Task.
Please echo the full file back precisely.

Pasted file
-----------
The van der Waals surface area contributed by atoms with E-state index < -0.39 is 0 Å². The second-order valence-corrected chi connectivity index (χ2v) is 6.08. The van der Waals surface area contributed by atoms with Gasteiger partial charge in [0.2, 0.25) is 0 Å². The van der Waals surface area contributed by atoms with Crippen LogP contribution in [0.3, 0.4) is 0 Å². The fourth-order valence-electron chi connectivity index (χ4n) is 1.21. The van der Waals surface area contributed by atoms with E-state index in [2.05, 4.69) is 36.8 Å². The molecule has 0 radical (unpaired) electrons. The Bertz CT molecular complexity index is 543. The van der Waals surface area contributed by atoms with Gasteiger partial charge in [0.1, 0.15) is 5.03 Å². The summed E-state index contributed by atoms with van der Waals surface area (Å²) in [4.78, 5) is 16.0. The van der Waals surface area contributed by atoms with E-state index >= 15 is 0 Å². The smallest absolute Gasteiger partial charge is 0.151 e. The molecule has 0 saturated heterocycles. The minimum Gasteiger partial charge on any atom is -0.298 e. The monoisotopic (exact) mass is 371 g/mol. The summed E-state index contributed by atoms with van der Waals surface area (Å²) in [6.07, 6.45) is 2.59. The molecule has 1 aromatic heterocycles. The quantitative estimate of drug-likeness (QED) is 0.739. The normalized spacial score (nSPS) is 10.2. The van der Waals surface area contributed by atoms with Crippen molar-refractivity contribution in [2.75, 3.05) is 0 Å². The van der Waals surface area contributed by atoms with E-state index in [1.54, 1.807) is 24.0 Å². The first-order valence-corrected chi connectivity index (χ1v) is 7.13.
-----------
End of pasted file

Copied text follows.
The van der Waals surface area contributed by atoms with E-state index < -0.39 is 0 Å². The second-order valence-corrected chi connectivity index (χ2v) is 6.08. The van der Waals surface area contributed by atoms with Gasteiger partial charge in [0.2, 0.25) is 0 Å². The van der Waals surface area contributed by atoms with Crippen LogP contribution in [0.3, 0.4) is 0 Å². The fourth-order valence-electron chi connectivity index (χ4n) is 1.21. The van der Waals surface area contributed by atoms with E-state index in [2.05, 4.69) is 36.8 Å². The molecule has 0 radical (unpaired) electrons. The Bertz CT molecular complexity index is 543. The van der Waals surface area contributed by atoms with Gasteiger partial charge in [0.1, 0.15) is 5.03 Å². The summed E-state index contributed by atoms with van der Waals surface area (Å²) in [4.78, 5) is 16.0. The van der Waals surface area contributed by atoms with E-state index >= 15 is 0 Å². The smallest absolute Gasteiger partial charge is 0.151 e. The molecule has 0 saturated heterocycles. The minimum Gasteiger partial charge on any atom is -0.298 e. The monoisotopic (exact) mass is 371 g/mol. The summed E-state index contributed by atoms with van der Waals surface area (Å²) in [6.07, 6.45) is 2.59. The molecule has 1 aromatic heterocycles. The quantitative estimate of drug-likeness (QED) is 0.739. The normalized spacial score (nSPS) is 10.2. The van der Waals surface area contributed by atoms with Crippen molar-refractivity contribution in [2.75, 3.05) is 0 Å². The van der Waals surface area contributed by atoms with E-state index in [1.54, 1.807) is 24.0 Å². The first-order valence-corrected chi connectivity index (χ1v) is 7.13.